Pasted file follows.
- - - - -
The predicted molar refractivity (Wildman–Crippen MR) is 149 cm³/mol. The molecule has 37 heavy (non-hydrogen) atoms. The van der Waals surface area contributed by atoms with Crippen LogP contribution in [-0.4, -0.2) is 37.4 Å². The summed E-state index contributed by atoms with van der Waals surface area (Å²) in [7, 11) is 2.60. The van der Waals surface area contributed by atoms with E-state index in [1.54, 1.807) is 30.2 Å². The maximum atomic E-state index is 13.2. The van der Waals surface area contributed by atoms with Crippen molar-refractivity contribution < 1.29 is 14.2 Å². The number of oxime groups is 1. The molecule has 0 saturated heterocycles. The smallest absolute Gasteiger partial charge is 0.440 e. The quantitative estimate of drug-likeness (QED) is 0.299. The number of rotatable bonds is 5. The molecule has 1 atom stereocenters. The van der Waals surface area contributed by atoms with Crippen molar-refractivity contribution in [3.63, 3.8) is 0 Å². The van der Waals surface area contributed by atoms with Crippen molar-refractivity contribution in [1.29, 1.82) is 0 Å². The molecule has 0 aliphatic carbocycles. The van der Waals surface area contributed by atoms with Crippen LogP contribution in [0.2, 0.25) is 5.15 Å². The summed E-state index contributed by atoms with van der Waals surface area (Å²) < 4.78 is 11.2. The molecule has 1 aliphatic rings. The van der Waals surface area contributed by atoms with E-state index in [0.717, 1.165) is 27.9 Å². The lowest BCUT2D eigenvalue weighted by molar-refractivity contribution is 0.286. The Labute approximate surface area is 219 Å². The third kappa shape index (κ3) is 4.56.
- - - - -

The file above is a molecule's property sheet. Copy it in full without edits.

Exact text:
The predicted molar refractivity (Wildman–Crippen MR) is 149 cm³/mol. The molecule has 37 heavy (non-hydrogen) atoms. The van der Waals surface area contributed by atoms with Crippen LogP contribution in [-0.4, -0.2) is 37.4 Å². The summed E-state index contributed by atoms with van der Waals surface area (Å²) in [7, 11) is 2.60. The van der Waals surface area contributed by atoms with E-state index in [1.54, 1.807) is 30.2 Å². The maximum atomic E-state index is 13.2. The van der Waals surface area contributed by atoms with Crippen molar-refractivity contribution < 1.29 is 14.2 Å². The number of oxime groups is 1. The molecule has 0 saturated heterocycles. The smallest absolute Gasteiger partial charge is 0.440 e. The quantitative estimate of drug-likeness (QED) is 0.299. The number of rotatable bonds is 5. The molecule has 1 atom stereocenters. The van der Waals surface area contributed by atoms with Crippen molar-refractivity contribution in [3.63, 3.8) is 0 Å². The van der Waals surface area contributed by atoms with Crippen molar-refractivity contribution in [1.29, 1.82) is 0 Å². The molecule has 0 aliphatic carbocycles. The van der Waals surface area contributed by atoms with Crippen LogP contribution in [0.2, 0.25) is 5.15 Å². The summed E-state index contributed by atoms with van der Waals surface area (Å²) < 4.78 is 11.2. The molecule has 1 aliphatic rings. The van der Waals surface area contributed by atoms with E-state index in [0.717, 1.165) is 27.9 Å². The lowest BCUT2D eigenvalue weighted by molar-refractivity contribution is 0.286. The Labute approximate surface area is 219 Å². The third kappa shape index (κ3) is 4.56.